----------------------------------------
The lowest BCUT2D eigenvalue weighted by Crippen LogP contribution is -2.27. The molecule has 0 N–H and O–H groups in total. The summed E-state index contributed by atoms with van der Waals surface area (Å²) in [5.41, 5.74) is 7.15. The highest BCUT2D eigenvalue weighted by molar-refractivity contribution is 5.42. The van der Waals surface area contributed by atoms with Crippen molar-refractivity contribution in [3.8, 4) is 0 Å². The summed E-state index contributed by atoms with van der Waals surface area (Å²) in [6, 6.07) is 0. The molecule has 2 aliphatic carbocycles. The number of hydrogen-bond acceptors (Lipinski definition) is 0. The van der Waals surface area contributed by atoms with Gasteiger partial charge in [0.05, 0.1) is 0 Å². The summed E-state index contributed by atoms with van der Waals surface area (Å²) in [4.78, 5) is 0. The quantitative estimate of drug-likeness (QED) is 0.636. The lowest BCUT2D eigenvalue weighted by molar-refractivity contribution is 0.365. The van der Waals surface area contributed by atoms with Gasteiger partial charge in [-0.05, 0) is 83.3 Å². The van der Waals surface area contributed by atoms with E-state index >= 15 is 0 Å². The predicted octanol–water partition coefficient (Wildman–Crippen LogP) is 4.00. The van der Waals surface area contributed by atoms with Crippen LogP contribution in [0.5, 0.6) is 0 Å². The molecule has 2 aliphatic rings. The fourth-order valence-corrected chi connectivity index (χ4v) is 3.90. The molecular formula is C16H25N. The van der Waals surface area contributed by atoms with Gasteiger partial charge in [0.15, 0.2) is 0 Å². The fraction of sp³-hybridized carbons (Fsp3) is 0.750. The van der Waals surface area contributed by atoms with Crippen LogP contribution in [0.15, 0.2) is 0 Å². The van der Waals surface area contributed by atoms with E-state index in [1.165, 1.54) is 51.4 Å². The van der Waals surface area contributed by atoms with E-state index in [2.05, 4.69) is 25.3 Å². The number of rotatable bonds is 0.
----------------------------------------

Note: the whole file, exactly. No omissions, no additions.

The lowest BCUT2D eigenvalue weighted by Crippen LogP contribution is -2.27. The molecule has 0 N–H and O–H groups in total. The summed E-state index contributed by atoms with van der Waals surface area (Å²) in [5.41, 5.74) is 7.15. The highest BCUT2D eigenvalue weighted by molar-refractivity contribution is 5.42. The van der Waals surface area contributed by atoms with Crippen molar-refractivity contribution in [3.8, 4) is 0 Å². The summed E-state index contributed by atoms with van der Waals surface area (Å²) in [6, 6.07) is 0. The molecule has 2 aliphatic carbocycles. The number of hydrogen-bond acceptors (Lipinski definition) is 0. The van der Waals surface area contributed by atoms with Gasteiger partial charge in [0.05, 0.1) is 0 Å². The summed E-state index contributed by atoms with van der Waals surface area (Å²) in [4.78, 5) is 0. The quantitative estimate of drug-likeness (QED) is 0.636. The lowest BCUT2D eigenvalue weighted by molar-refractivity contribution is 0.365. The van der Waals surface area contributed by atoms with Gasteiger partial charge in [-0.05, 0) is 83.3 Å². The van der Waals surface area contributed by atoms with E-state index >= 15 is 0 Å². The predicted octanol–water partition coefficient (Wildman–Crippen LogP) is 4.00. The van der Waals surface area contributed by atoms with Crippen LogP contribution in [0.5, 0.6) is 0 Å². The molecule has 2 aliphatic rings. The fourth-order valence-corrected chi connectivity index (χ4v) is 3.90. The molecular formula is C16H25N. The van der Waals surface area contributed by atoms with Gasteiger partial charge in [0.15, 0.2) is 0 Å². The fraction of sp³-hybridized carbons (Fsp3) is 0.750. The van der Waals surface area contributed by atoms with Crippen LogP contribution in [0.15, 0.2) is 0 Å². The van der Waals surface area contributed by atoms with E-state index in [1.165, 1.54) is 51.4 Å². The van der Waals surface area contributed by atoms with E-state index in [2.05, 4.69) is 25.3 Å². The number of rotatable bonds is 0.